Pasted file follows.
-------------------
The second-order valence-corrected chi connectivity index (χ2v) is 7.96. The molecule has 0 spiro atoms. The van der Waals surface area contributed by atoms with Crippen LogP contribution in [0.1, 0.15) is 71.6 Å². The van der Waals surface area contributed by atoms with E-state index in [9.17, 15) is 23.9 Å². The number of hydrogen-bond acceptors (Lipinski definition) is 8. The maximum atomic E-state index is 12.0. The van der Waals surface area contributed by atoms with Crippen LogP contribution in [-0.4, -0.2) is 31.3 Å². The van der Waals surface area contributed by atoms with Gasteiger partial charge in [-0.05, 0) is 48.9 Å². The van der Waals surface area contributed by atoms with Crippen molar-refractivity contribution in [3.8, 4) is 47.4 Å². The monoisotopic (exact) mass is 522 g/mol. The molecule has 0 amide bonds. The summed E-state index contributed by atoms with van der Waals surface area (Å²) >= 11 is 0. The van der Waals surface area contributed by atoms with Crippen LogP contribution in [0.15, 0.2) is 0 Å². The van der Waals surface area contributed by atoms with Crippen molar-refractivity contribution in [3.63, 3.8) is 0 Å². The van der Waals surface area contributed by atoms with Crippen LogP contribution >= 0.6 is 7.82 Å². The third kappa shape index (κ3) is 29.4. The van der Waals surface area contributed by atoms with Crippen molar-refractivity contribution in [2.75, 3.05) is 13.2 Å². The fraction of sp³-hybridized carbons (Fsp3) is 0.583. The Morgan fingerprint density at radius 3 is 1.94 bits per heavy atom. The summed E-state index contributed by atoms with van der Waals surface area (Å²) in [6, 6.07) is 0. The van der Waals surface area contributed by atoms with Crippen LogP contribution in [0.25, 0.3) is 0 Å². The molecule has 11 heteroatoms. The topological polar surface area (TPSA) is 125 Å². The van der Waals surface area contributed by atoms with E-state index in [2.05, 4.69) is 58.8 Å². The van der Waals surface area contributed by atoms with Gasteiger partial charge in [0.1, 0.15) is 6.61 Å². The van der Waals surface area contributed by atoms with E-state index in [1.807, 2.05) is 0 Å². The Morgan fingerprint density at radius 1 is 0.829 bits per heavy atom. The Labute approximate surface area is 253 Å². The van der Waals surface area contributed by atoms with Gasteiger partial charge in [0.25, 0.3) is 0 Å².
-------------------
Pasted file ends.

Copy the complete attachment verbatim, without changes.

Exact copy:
The second-order valence-corrected chi connectivity index (χ2v) is 7.96. The molecule has 0 spiro atoms. The van der Waals surface area contributed by atoms with Crippen LogP contribution in [0.1, 0.15) is 71.6 Å². The van der Waals surface area contributed by atoms with E-state index in [9.17, 15) is 23.9 Å². The number of hydrogen-bond acceptors (Lipinski definition) is 8. The maximum atomic E-state index is 12.0. The van der Waals surface area contributed by atoms with Crippen LogP contribution in [-0.4, -0.2) is 31.3 Å². The van der Waals surface area contributed by atoms with Gasteiger partial charge in [-0.05, 0) is 48.9 Å². The van der Waals surface area contributed by atoms with Crippen molar-refractivity contribution in [3.8, 4) is 47.4 Å². The monoisotopic (exact) mass is 522 g/mol. The molecule has 0 amide bonds. The summed E-state index contributed by atoms with van der Waals surface area (Å²) >= 11 is 0. The van der Waals surface area contributed by atoms with Crippen LogP contribution in [0.15, 0.2) is 0 Å². The van der Waals surface area contributed by atoms with Crippen molar-refractivity contribution in [3.63, 3.8) is 0 Å². The van der Waals surface area contributed by atoms with Crippen LogP contribution >= 0.6 is 7.82 Å². The third kappa shape index (κ3) is 29.4. The van der Waals surface area contributed by atoms with Crippen molar-refractivity contribution in [2.75, 3.05) is 13.2 Å². The fraction of sp³-hybridized carbons (Fsp3) is 0.583. The Morgan fingerprint density at radius 3 is 1.94 bits per heavy atom. The summed E-state index contributed by atoms with van der Waals surface area (Å²) in [6, 6.07) is 0. The van der Waals surface area contributed by atoms with Crippen LogP contribution in [0.25, 0.3) is 0 Å². The molecule has 11 heteroatoms. The topological polar surface area (TPSA) is 125 Å². The van der Waals surface area contributed by atoms with E-state index in [2.05, 4.69) is 58.8 Å². The van der Waals surface area contributed by atoms with Gasteiger partial charge in [0.1, 0.15) is 6.61 Å². The van der Waals surface area contributed by atoms with E-state index in [1.807, 2.05) is 0 Å². The Morgan fingerprint density at radius 1 is 0.829 bits per heavy atom. The Labute approximate surface area is 253 Å². The van der Waals surface area contributed by atoms with Gasteiger partial charge in [0.25, 0.3) is 0 Å².